Keith, a Broadway performer turned dance instructor, shares his story of recovery – from rising to the top of the ballet world, to falling from grace, then finding hope in helping others. Read more of Keith’s story at https://helpingupmission.org/stories/keitht
After 20 years of faithful ministry at HUM, Deputy Director Gary Byers, aka Pastor Gary, is retiring. Perhaps we should say “retiring,” because he’s moving to Arizona to lead a college archaeology department and will continue leading digs in the Middle East.
Video tribute to Pastor Gary: 20 Years of Recovery Ministry
Director of Spiritual Life Mike Rallo interviews Gary on his life, career at HUM, and what’s next
Kirk Wise grew up in Jessup, MD. “Music has always been a part of my life,” says Kirk. “I was 5 years old when I first sang up front in church. Church was an integral part of my childhood. I brought everyone to church with me when I was in high school.
“During my sophomore year of high school, my older brother and some of his friends took me out to celebrate after one of my football games and introduced me to alcohol. I only drank socially at first.
“At the end of my senior year, I had a football injury. Although I received scholarship opportunities, they were limited compared to what they would have been had I not been injured. I went to Frostburg State.
“My injury took a big toll on me emotionally. By the end of the first semester, I started getting into physical altercations and became aggressive in practice. Things escalated and I didn’t see a future there. I went home and enrolled in classes at Howard Community College.
“The doctor had been prescribing me narcotics because of my football injury. When I was introduced to heroin, I realized that it took the pain away. It took away my feeling of being worthless and down on myself because of football and the injury. I became dependent on heroin but was still able to go to classes at first.
“At the age of 21, I realized I had an addiction problem. I entered into a methadone maintenance program. I stopped going to school but was working. I was in and out of rehab programs.
“In 2005, at the age of 30, I married my wife, Delisha. She knew about my addiction but did not know the extent to which I was struggling. My addiction progressed into a daily thing and I wound up in Montgomery General Hospital in 2009. They referred me to Helping Up Mission. I stayed at HUM for 3 or 4 months and did well. When I left the Mission, I was clean. I felt like I needed to go back home and get back to work to support my wife and our four children.
“About two months later, I started drinking again. Eventually things got bad and I came back to HUM again in 2010. I was at HUM for 6 months but had to leave because I started drinking and tested positive for alcohol.
“My drinking picked up much faster this time. Every morning, the first thing I did was drink. I got to the point where I was drinking up to a gallon of vodka a day.
“In 2012, I lost my grandparents back to back and my brother died in 2013 of a heart attack. Things got very bad as I mourned for them. My relationship with my wife was strained and I lost my job.
“I was hospitalized four times within six months. My wife and the nurses told me I needed to come back to HUM.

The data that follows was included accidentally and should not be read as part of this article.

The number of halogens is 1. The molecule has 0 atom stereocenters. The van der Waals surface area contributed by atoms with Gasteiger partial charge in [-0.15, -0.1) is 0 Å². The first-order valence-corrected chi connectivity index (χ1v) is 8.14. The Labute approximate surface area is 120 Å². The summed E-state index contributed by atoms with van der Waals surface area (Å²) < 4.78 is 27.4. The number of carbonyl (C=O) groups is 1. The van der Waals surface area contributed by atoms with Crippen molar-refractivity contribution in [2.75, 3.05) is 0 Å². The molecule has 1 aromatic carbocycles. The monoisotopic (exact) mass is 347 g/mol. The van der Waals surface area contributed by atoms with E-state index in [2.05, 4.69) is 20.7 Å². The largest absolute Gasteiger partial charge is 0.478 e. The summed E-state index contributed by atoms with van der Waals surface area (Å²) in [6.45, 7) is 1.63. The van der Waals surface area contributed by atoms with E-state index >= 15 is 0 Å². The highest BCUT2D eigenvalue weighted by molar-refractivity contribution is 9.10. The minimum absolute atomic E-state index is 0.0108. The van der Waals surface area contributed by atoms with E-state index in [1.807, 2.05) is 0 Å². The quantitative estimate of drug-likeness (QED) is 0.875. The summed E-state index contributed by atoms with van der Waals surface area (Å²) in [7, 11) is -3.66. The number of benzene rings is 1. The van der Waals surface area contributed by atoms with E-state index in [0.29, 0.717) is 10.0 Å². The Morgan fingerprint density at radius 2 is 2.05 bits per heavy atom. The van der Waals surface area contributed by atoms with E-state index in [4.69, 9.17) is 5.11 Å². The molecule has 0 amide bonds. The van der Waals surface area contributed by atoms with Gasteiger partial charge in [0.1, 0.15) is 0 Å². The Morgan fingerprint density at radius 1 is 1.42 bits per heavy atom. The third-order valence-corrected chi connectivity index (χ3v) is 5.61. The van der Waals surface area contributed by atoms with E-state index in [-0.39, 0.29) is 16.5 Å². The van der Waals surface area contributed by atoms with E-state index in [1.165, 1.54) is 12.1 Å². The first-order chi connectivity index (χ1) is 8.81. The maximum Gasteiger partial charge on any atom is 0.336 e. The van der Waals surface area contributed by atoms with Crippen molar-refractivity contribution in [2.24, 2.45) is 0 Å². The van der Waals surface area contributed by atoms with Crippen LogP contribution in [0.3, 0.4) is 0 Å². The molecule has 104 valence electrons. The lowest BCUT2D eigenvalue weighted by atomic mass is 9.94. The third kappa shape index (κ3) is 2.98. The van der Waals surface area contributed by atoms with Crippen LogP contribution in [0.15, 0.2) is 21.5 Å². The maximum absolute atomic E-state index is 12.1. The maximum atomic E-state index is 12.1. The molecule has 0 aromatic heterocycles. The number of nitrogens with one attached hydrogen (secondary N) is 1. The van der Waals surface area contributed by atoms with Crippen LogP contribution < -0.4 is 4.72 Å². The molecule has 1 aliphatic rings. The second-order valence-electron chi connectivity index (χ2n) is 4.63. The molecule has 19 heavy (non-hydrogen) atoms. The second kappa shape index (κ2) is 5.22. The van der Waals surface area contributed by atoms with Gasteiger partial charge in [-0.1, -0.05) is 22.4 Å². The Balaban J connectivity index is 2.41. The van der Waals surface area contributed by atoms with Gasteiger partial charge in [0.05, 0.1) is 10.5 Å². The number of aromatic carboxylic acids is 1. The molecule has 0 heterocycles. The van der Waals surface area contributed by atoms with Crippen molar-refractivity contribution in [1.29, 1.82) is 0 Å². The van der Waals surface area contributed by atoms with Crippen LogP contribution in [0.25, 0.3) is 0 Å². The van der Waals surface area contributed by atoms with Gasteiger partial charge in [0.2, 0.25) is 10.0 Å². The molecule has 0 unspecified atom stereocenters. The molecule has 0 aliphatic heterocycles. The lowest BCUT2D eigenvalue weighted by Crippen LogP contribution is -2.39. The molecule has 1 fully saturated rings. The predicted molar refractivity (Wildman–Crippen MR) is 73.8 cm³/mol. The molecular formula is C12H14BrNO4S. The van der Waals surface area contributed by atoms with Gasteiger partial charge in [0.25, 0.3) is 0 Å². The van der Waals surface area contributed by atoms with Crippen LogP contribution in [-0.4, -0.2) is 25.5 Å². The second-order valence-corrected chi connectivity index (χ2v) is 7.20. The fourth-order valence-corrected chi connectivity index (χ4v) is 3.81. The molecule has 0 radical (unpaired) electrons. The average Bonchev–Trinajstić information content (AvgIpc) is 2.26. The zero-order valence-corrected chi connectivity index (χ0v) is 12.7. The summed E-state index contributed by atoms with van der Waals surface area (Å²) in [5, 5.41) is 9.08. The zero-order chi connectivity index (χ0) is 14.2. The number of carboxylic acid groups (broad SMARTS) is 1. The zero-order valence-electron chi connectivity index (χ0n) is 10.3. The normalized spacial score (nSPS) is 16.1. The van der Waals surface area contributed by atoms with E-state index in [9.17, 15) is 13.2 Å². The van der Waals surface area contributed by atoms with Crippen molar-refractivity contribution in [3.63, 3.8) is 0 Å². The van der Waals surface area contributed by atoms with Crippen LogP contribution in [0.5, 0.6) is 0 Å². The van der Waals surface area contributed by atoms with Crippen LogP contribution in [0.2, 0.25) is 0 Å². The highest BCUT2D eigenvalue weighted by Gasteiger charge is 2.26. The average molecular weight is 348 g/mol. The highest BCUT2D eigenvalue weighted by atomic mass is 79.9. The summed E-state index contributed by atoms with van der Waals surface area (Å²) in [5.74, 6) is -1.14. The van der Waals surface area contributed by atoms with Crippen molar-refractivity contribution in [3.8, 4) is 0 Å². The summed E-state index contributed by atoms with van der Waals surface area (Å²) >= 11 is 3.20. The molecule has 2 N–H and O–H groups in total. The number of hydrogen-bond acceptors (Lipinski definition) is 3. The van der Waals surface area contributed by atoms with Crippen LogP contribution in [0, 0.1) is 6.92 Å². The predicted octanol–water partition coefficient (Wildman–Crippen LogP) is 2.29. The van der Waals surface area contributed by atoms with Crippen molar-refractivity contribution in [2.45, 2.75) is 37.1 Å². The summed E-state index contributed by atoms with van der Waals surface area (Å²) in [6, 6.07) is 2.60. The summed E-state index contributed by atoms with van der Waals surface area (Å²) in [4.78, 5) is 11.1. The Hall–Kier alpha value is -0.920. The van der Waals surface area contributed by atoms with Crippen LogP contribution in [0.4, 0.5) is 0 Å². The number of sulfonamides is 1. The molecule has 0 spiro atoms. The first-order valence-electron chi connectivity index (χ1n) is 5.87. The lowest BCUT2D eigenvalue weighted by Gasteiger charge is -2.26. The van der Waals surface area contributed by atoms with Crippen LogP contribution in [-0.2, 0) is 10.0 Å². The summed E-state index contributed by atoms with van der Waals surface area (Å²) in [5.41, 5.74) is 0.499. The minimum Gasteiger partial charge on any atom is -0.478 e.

“I was relieved to be back at the Mission – it felt like a big weight had been lifted off of me. I realized in that moment that I needed to surrender and admit that I didn’t know how to live successfully. I had to get my pride out of the way and humble myself. I was finally at the point were I could receive help.
“I’m a member of HUM’s running team through Back on My Feet (BOMF). Running with the team is a great way to start the morning and the day.
“Running takes away my fears, doubts, stress and anger. It makes me feel confident and it builds my self-esteem. BOMF members encourage me and it’s a pleasure to be with people who truly care.
“Running long distances is all new for me. I’m registered to run the half marathon with Team HUM at the Baltimore Running Festival on October 17th. I’m currently in training and very excited for it!
“Not long after arriving at HUM, I got plugged into the choir. I’d been hesitant to jump back in. I prayed about it and realized my singing is a gift to be used for God’s glory. The choir welcomed me with open arms. I felt accepted and released the guilt and shame of my previous recovery attempts. In that community, I had people around me who wanted me to succeed. I got to sing at the Mission’s annual Graduation Banquet this past April. It was cool to be able to embrace both my music and recovery together.
“My relationship with my wife and kids is getting much better. I can see the damage that my years of addiction have caused to my family. I can see what needs to be done for my family and I am prepared to do it.
“I am currently working as a music intern at HUM. I direct the choir and help with the band and setting up the equipment for the weekly chapel service. It gives me peace to be able to do something I love and see it bless other people.
“I just started attending seminary to get theological training. After I graduate from the Mission in November, I want to be used by God in ministry to help build His Kingdom here on earth.”
“I love where I am today. I like this new Wayne and I know that I will never go back to being that old guy again. The old Wayne has been cremated and gone. That’s a non-negotiable – I will never go down that route again!
“My Dad and his girlfriend were both alcoholics. They lived in an urban neighborhood very different from the neighborhood I had grown up in. I had never been in that type of environment before and felt like a fish out of water. As part of my attempt to fit in, I tried alcohol and marijuana… and eventually cocaine and heroin.